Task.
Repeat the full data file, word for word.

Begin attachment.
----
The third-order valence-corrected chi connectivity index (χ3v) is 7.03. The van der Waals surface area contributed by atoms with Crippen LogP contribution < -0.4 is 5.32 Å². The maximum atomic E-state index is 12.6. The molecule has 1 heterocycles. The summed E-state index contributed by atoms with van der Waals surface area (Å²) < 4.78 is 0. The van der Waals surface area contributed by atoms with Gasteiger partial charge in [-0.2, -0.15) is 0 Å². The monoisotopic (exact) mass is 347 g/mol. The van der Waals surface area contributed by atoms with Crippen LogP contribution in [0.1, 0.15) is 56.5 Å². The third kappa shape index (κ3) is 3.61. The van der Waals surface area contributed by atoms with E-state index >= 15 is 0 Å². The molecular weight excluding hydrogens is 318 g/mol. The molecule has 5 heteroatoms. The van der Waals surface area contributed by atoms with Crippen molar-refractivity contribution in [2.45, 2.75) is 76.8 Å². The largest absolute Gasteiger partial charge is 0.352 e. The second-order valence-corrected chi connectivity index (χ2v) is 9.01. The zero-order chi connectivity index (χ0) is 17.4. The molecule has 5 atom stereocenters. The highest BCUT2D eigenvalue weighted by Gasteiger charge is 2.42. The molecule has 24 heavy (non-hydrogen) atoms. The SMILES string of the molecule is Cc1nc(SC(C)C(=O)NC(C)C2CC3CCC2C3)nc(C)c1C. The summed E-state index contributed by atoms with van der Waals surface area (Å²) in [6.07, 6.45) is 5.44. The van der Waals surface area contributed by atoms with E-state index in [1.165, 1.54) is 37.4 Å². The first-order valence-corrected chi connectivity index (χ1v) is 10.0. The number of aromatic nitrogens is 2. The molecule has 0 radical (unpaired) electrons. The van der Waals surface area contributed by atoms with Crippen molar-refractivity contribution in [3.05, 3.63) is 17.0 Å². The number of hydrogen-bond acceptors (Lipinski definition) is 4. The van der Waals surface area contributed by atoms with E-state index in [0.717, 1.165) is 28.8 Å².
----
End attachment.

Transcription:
The third-order valence-corrected chi connectivity index (χ3v) is 7.03. The van der Waals surface area contributed by atoms with Crippen LogP contribution < -0.4 is 5.32 Å². The maximum atomic E-state index is 12.6. The molecule has 1 heterocycles. The summed E-state index contributed by atoms with van der Waals surface area (Å²) < 4.78 is 0. The van der Waals surface area contributed by atoms with Gasteiger partial charge in [-0.2, -0.15) is 0 Å². The monoisotopic (exact) mass is 347 g/mol. The van der Waals surface area contributed by atoms with Crippen LogP contribution in [0.1, 0.15) is 56.5 Å². The third kappa shape index (κ3) is 3.61. The van der Waals surface area contributed by atoms with E-state index >= 15 is 0 Å². The molecular weight excluding hydrogens is 318 g/mol. The molecule has 5 heteroatoms. The van der Waals surface area contributed by atoms with Crippen molar-refractivity contribution in [2.45, 2.75) is 76.8 Å². The largest absolute Gasteiger partial charge is 0.352 e. The second-order valence-corrected chi connectivity index (χ2v) is 9.01. The zero-order chi connectivity index (χ0) is 17.4. The molecule has 5 atom stereocenters. The highest BCUT2D eigenvalue weighted by Gasteiger charge is 2.42. The molecule has 24 heavy (non-hydrogen) atoms. The SMILES string of the molecule is Cc1nc(SC(C)C(=O)NC(C)C2CC3CCC2C3)nc(C)c1C. The summed E-state index contributed by atoms with van der Waals surface area (Å²) in [6.07, 6.45) is 5.44. The van der Waals surface area contributed by atoms with E-state index in [1.165, 1.54) is 37.4 Å². The first-order valence-corrected chi connectivity index (χ1v) is 10.0. The number of aromatic nitrogens is 2. The molecule has 0 radical (unpaired) electrons. The van der Waals surface area contributed by atoms with Crippen molar-refractivity contribution in [3.05, 3.63) is 17.0 Å². The number of hydrogen-bond acceptors (Lipinski definition) is 4. The van der Waals surface area contributed by atoms with E-state index in [0.717, 1.165) is 28.8 Å².